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SEC Reportedly Opens Investigation and Offers Possible Amnesty for SolarWinds Victims

June 23, 2021

By Aaron Charfoos, Ken Herzinger and Dave Coogan

In late June 2021, the acting Head of the Securities and Exchange Commission’s (“SEC”) Division of Enforcement, Melissa Hodgman, reportedly sent letters to a number of public and private companies and investments advisors related to disclosures surrounding the 2020 SolarWinds hack (the “June 2021 Letter”). SolarWinds publically disclosed in December 2020 that attackers had installed malicious code into software updates for one of SolarWinds’ software products. The malicious code had the potential to allow an attacker to compromise the server on which the product ran. In an 8-K filed in December, SolarWinds disclosed its belief that fewer than 18,000 SolarWinds customers had installed versions of the software that contained the malicious code.

The June 2021 letter from Ms. Hodgman states that the SEC is encouraging companies to report to the SEC how they were impacted by the SolarWinds attack and what remedial steps they took in response. If companies do so by July 1, 2021, the SEC will not recommend an enforcement action against the company and its officers, directors, and employees for failure to make required disclosures or internal accounting control failures related to the SolarWinds breach. Notably, companies that knew of the SolarWinds breach prior to September 2020 are not eligible for the amnesty program. If a company that is eligible to participate in the SEC’s amnesty program chooses not to participate, the SEC may seek heightened penalties against them as well as their respective officers, directors, and employees for violations of the securities laws.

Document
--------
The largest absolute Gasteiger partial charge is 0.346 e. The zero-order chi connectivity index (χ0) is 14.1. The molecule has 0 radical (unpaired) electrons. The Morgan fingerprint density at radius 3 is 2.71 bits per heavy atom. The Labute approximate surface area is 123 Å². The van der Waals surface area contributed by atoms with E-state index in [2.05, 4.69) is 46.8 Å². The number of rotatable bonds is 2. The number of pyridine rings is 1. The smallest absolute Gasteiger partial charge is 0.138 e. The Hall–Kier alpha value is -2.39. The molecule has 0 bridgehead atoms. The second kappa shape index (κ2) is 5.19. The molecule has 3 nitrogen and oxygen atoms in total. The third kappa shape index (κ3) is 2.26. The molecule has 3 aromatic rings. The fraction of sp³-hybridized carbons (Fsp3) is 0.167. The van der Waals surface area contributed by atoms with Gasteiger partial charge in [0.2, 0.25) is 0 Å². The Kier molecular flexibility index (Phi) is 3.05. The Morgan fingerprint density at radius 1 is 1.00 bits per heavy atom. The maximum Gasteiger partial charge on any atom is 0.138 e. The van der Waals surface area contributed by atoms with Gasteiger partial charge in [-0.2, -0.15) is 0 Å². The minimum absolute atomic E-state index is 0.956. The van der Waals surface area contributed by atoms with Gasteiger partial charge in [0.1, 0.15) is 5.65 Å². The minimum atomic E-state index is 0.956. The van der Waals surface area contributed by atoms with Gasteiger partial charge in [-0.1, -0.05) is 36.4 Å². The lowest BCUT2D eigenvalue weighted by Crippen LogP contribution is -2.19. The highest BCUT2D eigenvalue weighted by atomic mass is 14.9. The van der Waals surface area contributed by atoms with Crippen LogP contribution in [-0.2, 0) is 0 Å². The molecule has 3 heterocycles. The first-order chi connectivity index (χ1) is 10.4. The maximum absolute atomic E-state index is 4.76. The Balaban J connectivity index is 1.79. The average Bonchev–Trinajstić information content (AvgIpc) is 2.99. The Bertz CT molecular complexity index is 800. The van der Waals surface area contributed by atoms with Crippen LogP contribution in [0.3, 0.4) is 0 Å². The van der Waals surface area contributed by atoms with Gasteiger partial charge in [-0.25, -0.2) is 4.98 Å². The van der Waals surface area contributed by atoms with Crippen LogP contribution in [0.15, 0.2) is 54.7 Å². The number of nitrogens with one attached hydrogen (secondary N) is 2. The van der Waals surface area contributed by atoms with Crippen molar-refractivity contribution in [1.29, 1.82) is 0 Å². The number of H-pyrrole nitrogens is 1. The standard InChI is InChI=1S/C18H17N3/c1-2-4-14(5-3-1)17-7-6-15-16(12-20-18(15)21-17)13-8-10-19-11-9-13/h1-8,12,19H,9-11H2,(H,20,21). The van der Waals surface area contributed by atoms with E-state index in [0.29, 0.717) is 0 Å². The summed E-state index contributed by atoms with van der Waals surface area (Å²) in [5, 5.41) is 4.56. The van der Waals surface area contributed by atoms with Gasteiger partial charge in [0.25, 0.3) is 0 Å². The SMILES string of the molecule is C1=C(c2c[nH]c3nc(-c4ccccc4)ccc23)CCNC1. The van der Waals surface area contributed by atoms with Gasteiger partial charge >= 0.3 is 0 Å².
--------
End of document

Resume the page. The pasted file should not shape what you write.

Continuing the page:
Prior SEC guidance, such as the SEC’s guidance from February 21, 2018, stressed the importance of disclosure controls, and addressed the need for insider training prohibitions.[1] The 2018 guidance stressed the requirement that “public companies take all required actions to inform investors about material cybersecurity risks and incidents in a timely fashion.”[2] However, this June 2021 letter might suggest that the SEC’s bar for what requires disclosure may be lower than previously understood.

Companies that have received this request, or who were impacted by SolarWinds, should immediately consider whether they have made the appropriate disclosures and/or have any internal control failures related to the incident. In doing so, companies should consider: 1) what systems were impacted by SolarWinds; 2) whether SolarWinds had an operational impact on the company; and 3) the remedial steps taken. If companies do plan to participate in the amnesty program, they must contact the SEC by June 24, 2021, and notify them of their intention to do so.

 

[1] SEC, Comm’n Statement & Guidance on Pub. Co. Cybersecurity Disclosures, Exchange Act Release Nos. 33-10459; 34-82746, 83 Fed. Reg. 8166 (Feb 26, 2018).

[2] SEC, Comm’n Statement, supra note 1, at 8167.

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Image: Aaron Charfoos
Aaron Charfoos
Partner, Litigation Department
Image: Kenneth P. Herzinger
Kenneth P. Herzinger
Partner, Litigation Department